Lake Minnetonka Book Clubs

Local book clubs inspire readers in the lake area.
Addie Ingebrand, left, chats with fellow Original Book Club members at a monthly meeting.

It can be daunting to face that stack of books waiting on your nightstand or select a novel from the sea of titles at the store. But with book clubs all around the Lake Minnetonka area, and businesses like The Marsh and The Bookcase right out your door, there’s no need to fret. Whether you’re looking to join a group or just in search of inspiration, check out these clubs and embrace your inner worm.


The Lakeshore Literati

The 15 women—and growing—who make up the Lakeshore Literati in the Cottagewood neighborhood of Deephaven have a few things in common. With young children at home and a desire to connect with other local moms, they gather once a month to share a good book, conversation and, of course, a glass of wine. “We’re an eclectic mix of women, so when we come together, everyone has a different perspective,” says club member Elizabeth Hopfenspirger. But it is helpful to have a common thread running through the group, she adds.

The Literati, which has been meeting for a couple of years at various members’ homes, reads a variety of books ranging from popular titles like The Hunger Games to more local selections or non-traditional reads. And they often try to find creative ways to liven up the discussion, whether it’s going to a movie-version after reading a book or setting up an interview session with a local author.

Book picks: The Orchard: A Memoir by local author Theresa Weir, The Night Circus by Erin Morganstern


The Original Book Club

The Bookcase in Wayzata is home to a long-standing book club. Addie Ingebrand, who’s been leading the discussions for the past 19 years, is quick to point out what’s unique about their club: “It’s not held in someone’s home, so there’s no pressure,” she says. There’s no obligation to clean or bake, and since no one knows anyone else’s background, members are free to set their “baggage” aside and express themselves, explains Ingebrand. In fact, over the years, friendships have blossomed and members often meet for lunch before a meeting.

The Bookcase also offers a unique service for local book clubs looking for a little inspiration or direction. The shop’s sales manager Debbie Cohn gives presentations at the store to individual clubs, highlighting a handful of books that are discussion-worthy to help get a new group started or an old group back on track. “We’ve had some groups plan their whole year,” she says.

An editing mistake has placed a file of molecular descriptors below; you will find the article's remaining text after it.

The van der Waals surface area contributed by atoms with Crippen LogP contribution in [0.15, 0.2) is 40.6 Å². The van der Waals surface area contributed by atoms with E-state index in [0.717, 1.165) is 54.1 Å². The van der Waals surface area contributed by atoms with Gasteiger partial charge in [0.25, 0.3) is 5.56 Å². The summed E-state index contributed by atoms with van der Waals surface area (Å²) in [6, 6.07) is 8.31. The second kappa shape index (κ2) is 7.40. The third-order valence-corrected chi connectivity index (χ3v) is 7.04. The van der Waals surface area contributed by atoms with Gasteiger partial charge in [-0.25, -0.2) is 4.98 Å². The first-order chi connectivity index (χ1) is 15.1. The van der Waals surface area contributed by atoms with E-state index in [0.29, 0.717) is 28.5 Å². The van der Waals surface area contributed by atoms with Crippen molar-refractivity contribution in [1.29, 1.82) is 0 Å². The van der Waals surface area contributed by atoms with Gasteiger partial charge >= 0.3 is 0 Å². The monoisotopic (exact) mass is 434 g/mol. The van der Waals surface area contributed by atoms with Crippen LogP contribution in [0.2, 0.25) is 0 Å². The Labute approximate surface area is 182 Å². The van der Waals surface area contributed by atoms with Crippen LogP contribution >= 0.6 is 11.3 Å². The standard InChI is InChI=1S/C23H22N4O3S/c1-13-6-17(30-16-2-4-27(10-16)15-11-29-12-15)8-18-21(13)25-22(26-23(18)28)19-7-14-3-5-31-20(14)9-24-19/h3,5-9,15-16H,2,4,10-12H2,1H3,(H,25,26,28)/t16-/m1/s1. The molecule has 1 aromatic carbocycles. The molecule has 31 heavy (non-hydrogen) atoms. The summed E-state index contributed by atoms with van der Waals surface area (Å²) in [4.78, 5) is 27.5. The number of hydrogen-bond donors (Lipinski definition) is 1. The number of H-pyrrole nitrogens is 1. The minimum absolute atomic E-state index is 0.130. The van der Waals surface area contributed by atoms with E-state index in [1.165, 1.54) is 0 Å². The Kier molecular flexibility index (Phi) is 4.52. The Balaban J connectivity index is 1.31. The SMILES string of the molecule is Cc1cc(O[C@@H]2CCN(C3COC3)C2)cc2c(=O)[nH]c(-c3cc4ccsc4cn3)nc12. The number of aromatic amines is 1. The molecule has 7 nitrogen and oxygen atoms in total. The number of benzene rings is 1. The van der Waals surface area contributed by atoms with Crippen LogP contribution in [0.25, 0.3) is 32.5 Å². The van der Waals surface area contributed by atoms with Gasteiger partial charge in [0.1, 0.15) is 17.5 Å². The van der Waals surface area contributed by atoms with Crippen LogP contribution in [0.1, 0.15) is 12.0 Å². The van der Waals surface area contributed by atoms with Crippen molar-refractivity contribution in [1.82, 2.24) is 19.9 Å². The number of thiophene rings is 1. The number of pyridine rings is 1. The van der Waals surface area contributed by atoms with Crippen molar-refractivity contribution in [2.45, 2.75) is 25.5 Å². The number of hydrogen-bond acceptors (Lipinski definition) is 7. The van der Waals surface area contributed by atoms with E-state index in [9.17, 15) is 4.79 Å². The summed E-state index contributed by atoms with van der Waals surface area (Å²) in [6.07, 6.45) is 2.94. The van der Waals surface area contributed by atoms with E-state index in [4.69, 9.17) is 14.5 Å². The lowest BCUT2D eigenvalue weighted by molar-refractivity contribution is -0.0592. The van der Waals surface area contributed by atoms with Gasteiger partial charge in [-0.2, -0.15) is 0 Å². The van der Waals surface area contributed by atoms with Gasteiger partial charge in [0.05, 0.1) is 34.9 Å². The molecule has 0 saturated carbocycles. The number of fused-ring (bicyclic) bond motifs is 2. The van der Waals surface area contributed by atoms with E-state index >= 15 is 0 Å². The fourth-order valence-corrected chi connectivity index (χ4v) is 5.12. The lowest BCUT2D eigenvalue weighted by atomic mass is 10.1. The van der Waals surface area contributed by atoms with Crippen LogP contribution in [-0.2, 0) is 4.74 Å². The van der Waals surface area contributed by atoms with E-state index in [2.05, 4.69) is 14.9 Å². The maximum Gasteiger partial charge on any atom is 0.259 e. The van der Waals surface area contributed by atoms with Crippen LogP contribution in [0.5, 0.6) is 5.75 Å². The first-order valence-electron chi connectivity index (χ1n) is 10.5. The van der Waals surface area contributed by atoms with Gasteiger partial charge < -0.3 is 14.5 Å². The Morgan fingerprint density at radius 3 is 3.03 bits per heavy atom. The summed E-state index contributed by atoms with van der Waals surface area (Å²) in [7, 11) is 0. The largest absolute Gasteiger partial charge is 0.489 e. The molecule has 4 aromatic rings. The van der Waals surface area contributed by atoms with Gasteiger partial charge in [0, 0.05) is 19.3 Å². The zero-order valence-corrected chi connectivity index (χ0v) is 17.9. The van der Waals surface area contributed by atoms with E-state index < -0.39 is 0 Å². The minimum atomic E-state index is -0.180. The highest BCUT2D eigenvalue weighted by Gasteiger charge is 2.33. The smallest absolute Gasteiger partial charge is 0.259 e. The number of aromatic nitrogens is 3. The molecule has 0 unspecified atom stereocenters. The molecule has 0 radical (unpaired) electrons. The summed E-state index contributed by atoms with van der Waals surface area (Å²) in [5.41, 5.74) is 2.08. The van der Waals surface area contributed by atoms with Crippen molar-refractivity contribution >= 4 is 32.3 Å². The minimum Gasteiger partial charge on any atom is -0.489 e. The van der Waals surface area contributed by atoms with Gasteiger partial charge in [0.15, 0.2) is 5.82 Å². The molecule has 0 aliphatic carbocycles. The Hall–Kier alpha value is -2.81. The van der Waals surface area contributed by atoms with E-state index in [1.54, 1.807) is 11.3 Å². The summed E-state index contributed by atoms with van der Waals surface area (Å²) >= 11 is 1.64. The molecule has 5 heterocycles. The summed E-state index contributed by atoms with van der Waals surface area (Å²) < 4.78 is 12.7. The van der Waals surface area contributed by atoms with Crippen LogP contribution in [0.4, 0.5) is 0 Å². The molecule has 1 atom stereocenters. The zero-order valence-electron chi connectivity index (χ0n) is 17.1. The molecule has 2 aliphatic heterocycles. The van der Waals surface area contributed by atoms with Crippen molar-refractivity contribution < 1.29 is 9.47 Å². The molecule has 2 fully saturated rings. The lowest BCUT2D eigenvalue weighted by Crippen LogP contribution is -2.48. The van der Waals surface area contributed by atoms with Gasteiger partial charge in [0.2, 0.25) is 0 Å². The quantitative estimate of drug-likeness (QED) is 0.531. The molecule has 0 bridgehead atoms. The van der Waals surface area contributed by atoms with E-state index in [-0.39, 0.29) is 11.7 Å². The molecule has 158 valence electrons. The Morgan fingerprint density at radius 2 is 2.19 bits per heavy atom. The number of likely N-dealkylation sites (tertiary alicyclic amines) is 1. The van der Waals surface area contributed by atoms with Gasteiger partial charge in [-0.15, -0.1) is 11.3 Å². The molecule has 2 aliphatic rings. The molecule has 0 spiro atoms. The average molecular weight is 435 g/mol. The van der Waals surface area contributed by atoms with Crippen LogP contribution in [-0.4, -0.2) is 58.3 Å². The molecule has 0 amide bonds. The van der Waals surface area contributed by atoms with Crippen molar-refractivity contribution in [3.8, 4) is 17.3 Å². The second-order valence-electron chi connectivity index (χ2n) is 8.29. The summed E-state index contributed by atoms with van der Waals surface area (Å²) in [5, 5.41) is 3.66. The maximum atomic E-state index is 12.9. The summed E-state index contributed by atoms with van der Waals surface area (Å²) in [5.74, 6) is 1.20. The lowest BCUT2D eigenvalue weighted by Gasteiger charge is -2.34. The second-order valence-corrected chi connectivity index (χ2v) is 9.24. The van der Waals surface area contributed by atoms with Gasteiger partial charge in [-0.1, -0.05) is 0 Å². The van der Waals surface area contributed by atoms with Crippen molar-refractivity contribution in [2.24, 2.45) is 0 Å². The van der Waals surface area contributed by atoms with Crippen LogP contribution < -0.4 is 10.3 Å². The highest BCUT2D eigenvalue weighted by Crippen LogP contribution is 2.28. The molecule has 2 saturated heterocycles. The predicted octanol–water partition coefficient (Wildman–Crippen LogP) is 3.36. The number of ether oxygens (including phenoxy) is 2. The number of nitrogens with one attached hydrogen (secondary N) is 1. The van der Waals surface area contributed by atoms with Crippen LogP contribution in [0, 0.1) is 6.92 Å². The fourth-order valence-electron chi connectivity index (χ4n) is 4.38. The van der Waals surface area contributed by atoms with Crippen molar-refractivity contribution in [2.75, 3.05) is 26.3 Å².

Book club meetings are held on the second Tuesday of the month at 1 and 7 p.m., and they’re always accepting new members—just walk in. Check out their website for more information and to see their upcoming book list and events.

Book picks: The Buddha in the Attic by Julie Otsuka, Major Pettigrew’s Last Stand by Helen Simonson


Let’s Talk Books

For the past 16 years, Lorraine Kent has been leading book club discussions at The Marsh in Minnetonka. Although they focus mostly on historical fiction, biographies and memoirs, since that’s what the group prefers, Kent is sure to mix it up on occasion by inviting a guest author or asking members for their “reader’s choice,” a short discussion of books not on their list.

Meetings are held on the second Tuesday of the month at 7 p.m. and the third Tuesday of the month at 1 p.m. And you don’t need to be a Marsh member to attend the book club meetings—anyone is welcome to drop in. Check out their website for a list of upcoming book picks, then swing by The Marsh to pick up your copy.

Book picks: The Immortal Life of Henrietta Lacks by Rebecca Skloot, The Language of Flowers by Vanessa Diffenbaugh